Jennifer Caie


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Living for many years in remote locations, Jennifer Caie has had little opportunity to be part of the art world. She is a professional artist who now lives and works in Dryden, Ontario. She loves to explore the landscapes of Northwest Ontario by every means possible, spending a part of each day gathering inspiration, and much of the rest of her time is spent painting what she has experienced. Jennifer also travels the wilderness of Canadian coastal regions, taking in the unique scenes by camera, to bring back to her studio. Caie has been painting since she was a girl. With a new set of paints, her first completed piece was so impressive that her mother refused to believe that it was her own creation! Working primarily in acrylics, Caie paints on canvas and wood. She has won an Ontario Arts Council grant in 2019-2020 and is working on another grant for this year’s collaborative art installation in Sioux Narrows. She was accepted as the artist en residence at Quetico Provincial Park in 2019 and is currently applying for a residencies in Provincial Parks. Traveling to remote locations, Caie holds workshops for community groups. She also teaches painting experiences close to her own town, in her workshop, lessons for children’s groups, and longer workshops for Art Associations.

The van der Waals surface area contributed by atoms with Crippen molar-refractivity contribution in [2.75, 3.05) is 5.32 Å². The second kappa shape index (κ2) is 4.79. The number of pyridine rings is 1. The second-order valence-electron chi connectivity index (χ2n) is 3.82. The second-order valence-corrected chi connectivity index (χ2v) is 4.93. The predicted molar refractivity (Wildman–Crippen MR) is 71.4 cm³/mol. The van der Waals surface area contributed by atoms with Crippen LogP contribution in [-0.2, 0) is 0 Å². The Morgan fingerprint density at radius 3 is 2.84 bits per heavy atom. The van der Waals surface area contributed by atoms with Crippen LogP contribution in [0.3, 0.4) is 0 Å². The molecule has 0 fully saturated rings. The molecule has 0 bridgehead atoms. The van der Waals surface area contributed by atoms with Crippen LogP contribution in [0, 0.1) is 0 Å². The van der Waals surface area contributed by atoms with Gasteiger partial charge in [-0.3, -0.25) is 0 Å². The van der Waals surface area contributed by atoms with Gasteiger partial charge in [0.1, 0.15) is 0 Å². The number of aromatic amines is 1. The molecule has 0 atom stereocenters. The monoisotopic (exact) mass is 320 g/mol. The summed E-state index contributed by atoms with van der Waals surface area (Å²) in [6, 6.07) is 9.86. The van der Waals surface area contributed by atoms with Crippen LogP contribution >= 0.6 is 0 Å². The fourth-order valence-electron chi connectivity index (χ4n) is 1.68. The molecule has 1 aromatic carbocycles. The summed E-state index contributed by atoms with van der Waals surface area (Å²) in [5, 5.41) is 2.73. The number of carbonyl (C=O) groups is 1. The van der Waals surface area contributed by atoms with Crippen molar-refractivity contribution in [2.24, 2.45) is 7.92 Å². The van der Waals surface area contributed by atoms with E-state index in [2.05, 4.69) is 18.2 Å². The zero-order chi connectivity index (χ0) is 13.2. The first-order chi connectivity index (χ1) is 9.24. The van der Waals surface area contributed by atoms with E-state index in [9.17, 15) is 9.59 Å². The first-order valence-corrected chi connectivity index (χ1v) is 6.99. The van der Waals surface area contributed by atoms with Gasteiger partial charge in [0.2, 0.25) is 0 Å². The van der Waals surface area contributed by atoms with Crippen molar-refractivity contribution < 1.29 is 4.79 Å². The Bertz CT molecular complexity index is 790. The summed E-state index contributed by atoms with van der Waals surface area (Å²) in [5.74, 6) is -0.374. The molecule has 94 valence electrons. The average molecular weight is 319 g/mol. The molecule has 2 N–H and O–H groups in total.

My artwork represents a synthesis of my two great passions in life: exploring the wild places that surround me in Northwestern Ontario, the natural areas of Canada, and capturing the feeling of those places in paint. After the Fire, was inspired by a familiar section of trail that I visited, a little while after a forest fire had gone through, near a northern town that I had once called home. A line was drawn between the burnt and the living. In my painting, three ideas stand out. The canopy of greens over the bright horizon which speak to trees regrowth. The background which contains much mark making, indicating a starkness, yet eery beauty. Finally the foreground, the life of the natural woodlands, with all its varying mosses, and rolling undergrowth. Mark making, which is wonderful in oil painting, is difficult to employ with acrylic media. To accomplish this, I worked with fluid medium and in small sections. Layers of colour brought out a richness in the deep dark areas, and then the addition of opaques for the path of light.

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